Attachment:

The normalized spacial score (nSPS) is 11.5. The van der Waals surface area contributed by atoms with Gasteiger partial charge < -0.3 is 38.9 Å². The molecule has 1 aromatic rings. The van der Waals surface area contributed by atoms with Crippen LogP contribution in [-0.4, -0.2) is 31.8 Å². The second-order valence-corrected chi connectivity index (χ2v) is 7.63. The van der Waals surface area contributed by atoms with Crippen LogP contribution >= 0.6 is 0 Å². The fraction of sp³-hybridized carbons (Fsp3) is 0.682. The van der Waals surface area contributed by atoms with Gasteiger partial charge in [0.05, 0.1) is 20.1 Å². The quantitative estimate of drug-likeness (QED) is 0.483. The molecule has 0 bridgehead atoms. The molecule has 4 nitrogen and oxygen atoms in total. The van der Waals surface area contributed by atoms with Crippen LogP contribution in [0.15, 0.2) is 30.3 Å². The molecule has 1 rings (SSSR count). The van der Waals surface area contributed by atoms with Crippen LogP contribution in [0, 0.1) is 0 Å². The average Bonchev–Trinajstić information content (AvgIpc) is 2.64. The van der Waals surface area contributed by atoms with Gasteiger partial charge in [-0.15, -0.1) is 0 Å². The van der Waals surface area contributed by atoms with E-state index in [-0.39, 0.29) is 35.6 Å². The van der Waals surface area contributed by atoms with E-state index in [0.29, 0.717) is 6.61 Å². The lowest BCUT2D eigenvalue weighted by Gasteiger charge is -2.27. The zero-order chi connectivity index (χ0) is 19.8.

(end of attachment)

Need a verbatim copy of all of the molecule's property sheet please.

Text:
The normalized spacial score (nSPS) is 11.5. The van der Waals surface area contributed by atoms with Gasteiger partial charge < -0.3 is 38.9 Å². The molecule has 1 aromatic rings. The van der Waals surface area contributed by atoms with Crippen LogP contribution in [-0.4, -0.2) is 31.8 Å². The second-order valence-corrected chi connectivity index (χ2v) is 7.63. The van der Waals surface area contributed by atoms with Crippen LogP contribution >= 0.6 is 0 Å². The fraction of sp³-hybridized carbons (Fsp3) is 0.682. The van der Waals surface area contributed by atoms with Gasteiger partial charge in [0.05, 0.1) is 20.1 Å². The quantitative estimate of drug-likeness (QED) is 0.483. The molecule has 0 bridgehead atoms. The molecule has 4 nitrogen and oxygen atoms in total. The van der Waals surface area contributed by atoms with Crippen LogP contribution in [0.15, 0.2) is 30.3 Å². The molecule has 1 rings (SSSR count). The van der Waals surface area contributed by atoms with Crippen LogP contribution in [0, 0.1) is 0 Å². The average Bonchev–Trinajstić information content (AvgIpc) is 2.64. The van der Waals surface area contributed by atoms with Gasteiger partial charge in [-0.15, -0.1) is 0 Å². The van der Waals surface area contributed by atoms with E-state index in [-0.39, 0.29) is 35.6 Å². The van der Waals surface area contributed by atoms with E-state index in [0.29, 0.717) is 6.61 Å². The lowest BCUT2D eigenvalue weighted by Gasteiger charge is -2.27. The zero-order chi connectivity index (χ0) is 19.8.